A Week In Film #201: On a roll

Tower Heist
Non-taxing, no surprises, by-the-numbers mainstream Hollywood comedy, with Ben Stiller leading a small crew of employees fired from an upscale Manhattan apartment complex who decide to take revenge on the thieving banker who got them the sack and embezzled their pension fund.

Alan Alda is suitably slimy as the Bernie Madoff analogue, Eddie Murphy harks back to his 80s heyday as a neighbourhood hustler brought on board to help our amateur burglars, Téa Leoni is the FBI agent investigating the banker. Throw in Casey Affleck, Matthew Broderick, Michael Peña, Gabourey Sidibe and Stephen Henderson and you have a solid enough ensemble to help you forget this nonsense is helmed by Brett Ratner.

It feels mean to point it out, but Liam Neeson has had a lot of work since, well, you-know-what. I’m not complaining – I rather like his big sad eyes. Here he’s a scientist on his way to present a keynote speech at a conference in Germany, accompanied by his wife January Jones. But lo! On the way there he first loses his bag and then is involved in an accident that sees him lose his memory! CRUMBS!

Cue lots of scrapes – and before you know it, we’re in bloodbath territory. The twist is not particularly adventurous, and the card is played too early, but nevertheless, plenty to get your teeth into. Diane Kruger as a paperless cabbie is a high point. Decent direction from Jaume Collet-Saura.

I liked the look of this since seeing the trailers, and it didn’t let me down. Reviews I’ve seen suggest not everyone felt the same. Gina Carano is an Marine-turned-security contractor stitched up by her ex-boss/lover, Ewan McGregor; she doesn’t take kindly to this.

Great opening sequence that sets the tone, some nicely muted action scenes, and real blasts of excitement from standing starts. Top quality cast, including Michael Fassbender, Antonio Banderas, Channing Tatum (no, seriously), Michael Douglas (!!!) and Bill Paxton, and Michael Angarano is convincingly scared/confused as a bystander caught up in it all. Steven Soderbergh handles direction very well, as you would expect.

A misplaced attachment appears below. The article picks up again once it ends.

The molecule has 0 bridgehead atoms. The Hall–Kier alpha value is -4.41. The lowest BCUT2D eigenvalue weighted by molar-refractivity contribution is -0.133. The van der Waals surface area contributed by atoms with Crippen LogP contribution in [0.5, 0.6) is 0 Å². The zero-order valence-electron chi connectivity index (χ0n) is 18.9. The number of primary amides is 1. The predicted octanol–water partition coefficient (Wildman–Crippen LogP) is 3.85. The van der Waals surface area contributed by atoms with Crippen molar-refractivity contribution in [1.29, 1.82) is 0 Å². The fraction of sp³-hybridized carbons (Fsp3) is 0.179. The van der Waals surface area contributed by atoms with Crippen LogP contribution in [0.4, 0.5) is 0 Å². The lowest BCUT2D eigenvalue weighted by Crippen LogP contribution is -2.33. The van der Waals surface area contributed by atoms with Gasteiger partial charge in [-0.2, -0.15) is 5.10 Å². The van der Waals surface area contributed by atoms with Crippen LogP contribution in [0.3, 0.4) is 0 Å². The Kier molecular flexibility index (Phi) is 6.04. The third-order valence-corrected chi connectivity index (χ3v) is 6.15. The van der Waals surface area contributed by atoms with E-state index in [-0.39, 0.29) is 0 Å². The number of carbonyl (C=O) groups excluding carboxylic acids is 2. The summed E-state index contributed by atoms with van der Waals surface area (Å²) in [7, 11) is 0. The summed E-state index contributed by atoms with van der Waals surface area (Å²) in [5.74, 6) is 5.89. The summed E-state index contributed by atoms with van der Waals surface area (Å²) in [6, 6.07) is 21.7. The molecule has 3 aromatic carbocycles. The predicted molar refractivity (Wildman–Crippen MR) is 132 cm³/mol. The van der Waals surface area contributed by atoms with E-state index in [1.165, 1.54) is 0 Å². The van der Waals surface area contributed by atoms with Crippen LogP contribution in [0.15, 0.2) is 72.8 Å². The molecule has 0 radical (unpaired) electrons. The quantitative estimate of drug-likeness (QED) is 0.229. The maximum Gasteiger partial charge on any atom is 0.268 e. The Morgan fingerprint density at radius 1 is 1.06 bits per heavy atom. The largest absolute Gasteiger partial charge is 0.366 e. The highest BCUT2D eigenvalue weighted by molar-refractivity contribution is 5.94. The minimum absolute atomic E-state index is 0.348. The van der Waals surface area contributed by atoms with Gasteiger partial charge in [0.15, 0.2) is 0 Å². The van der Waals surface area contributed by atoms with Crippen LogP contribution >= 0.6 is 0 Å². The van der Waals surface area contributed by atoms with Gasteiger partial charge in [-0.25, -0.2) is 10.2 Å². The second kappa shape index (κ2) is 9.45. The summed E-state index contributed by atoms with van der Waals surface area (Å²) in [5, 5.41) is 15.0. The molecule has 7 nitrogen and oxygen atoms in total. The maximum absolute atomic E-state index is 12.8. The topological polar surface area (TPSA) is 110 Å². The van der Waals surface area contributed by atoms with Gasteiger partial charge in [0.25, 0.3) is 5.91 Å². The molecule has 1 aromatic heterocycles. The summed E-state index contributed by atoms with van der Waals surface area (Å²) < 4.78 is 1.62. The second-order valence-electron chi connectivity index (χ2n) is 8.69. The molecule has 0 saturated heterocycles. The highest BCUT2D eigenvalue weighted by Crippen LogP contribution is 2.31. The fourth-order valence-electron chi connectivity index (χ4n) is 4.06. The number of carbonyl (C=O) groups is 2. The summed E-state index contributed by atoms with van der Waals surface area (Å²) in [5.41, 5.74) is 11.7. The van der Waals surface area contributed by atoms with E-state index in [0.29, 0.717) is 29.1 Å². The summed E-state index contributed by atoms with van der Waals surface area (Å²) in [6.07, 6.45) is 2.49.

The Bad Lieutenant: Port Of Call – New Orleans
For my sins, I’ve never seen Abel Ferrara’s Bad Lieutenant. I guess I should now, for comparison’s sake if nothing else.

Here we have Werner Herzog directing Nicolas Cage as a dirty cop in Louisiana – not a million miles away from his turn as a dirty cop in Atlantic City for Brian De Palma’s Snake Eyes. This shady dick has a drug problem and a hooker for a girlfriend. He gets into scrapes, and starts having trouble distinguishing reality from narcotic-induced hallucination. I found it diverting, but nothing amazing. Oh well.

The Raid: Redemption
Welsh pencak silat enthusiast Gareth Evans hit pay dirt with this, structurally simple but magnificently-staged actioner about a team of elite Indonesian cops on a mission to capture a crime lord from within his tower block stronghold. It certainly beat the similarly-themed Dredd 3D off the blocks.

Triggering favourable comparison with the likes of Die Hard, Nid De Guêpes and the opening scene of Banlieue 13, and liberally borrowing from video game tropes, the fight scenes are ambitious and unrelenting, with some seriously impressive stunts along the way. Iko Uwais, Evans’ leading man of choice, really seems to embody the moral, young cop both battling to survive and to apprehend the villain.

Oh, and the US release’s score by Mike Shinoda and Joseph Trapanese definitely helps add some tension.

Killer Elite
No, it’s not Robert Aldrich’s rubbish 70s hitmen-for-hire flick, it’s the more recent rubbish adaptation of Ranulph Fiennes’ silly ‘true story’ novel The Feather Men – and yes, I admit it, I got the book when it came out (as an underage member of the Military & Aviation Book Society).

Story-wise, it’s about a bunch of mercenaries knocking off some ex-SAS soldiers who killed a Sultan’s sons whilst fighting in the Dhofar Rebellion in the 70s, which in turn attracts the attentions of a secretive organisation of ex-SAS men who zzz…

Yes, it has The Stath; yes, it has Clive Owen; yes, it has Bob De Niro (eh?!); yes, it’s a pile of crap. Couple of nice action sequences and that’s your lot. Directed by first-time Gary McKendry.

Safe House
Shades of Three Days Of The Condor, as junior CIA officer Ryan Reynolds tries to do the right thing when Agency traitor Denzel Washington ends up in his custody in South Africa, only for a merciless squad of killers to turn up and blow everyone else away.

Neither subtle nor particularly loveable, there are some big action set pieces, and some moderately engaging character stuff between the two principals – ultimately a let-down though. Swedish director Daniel Espinosa was a new one on me.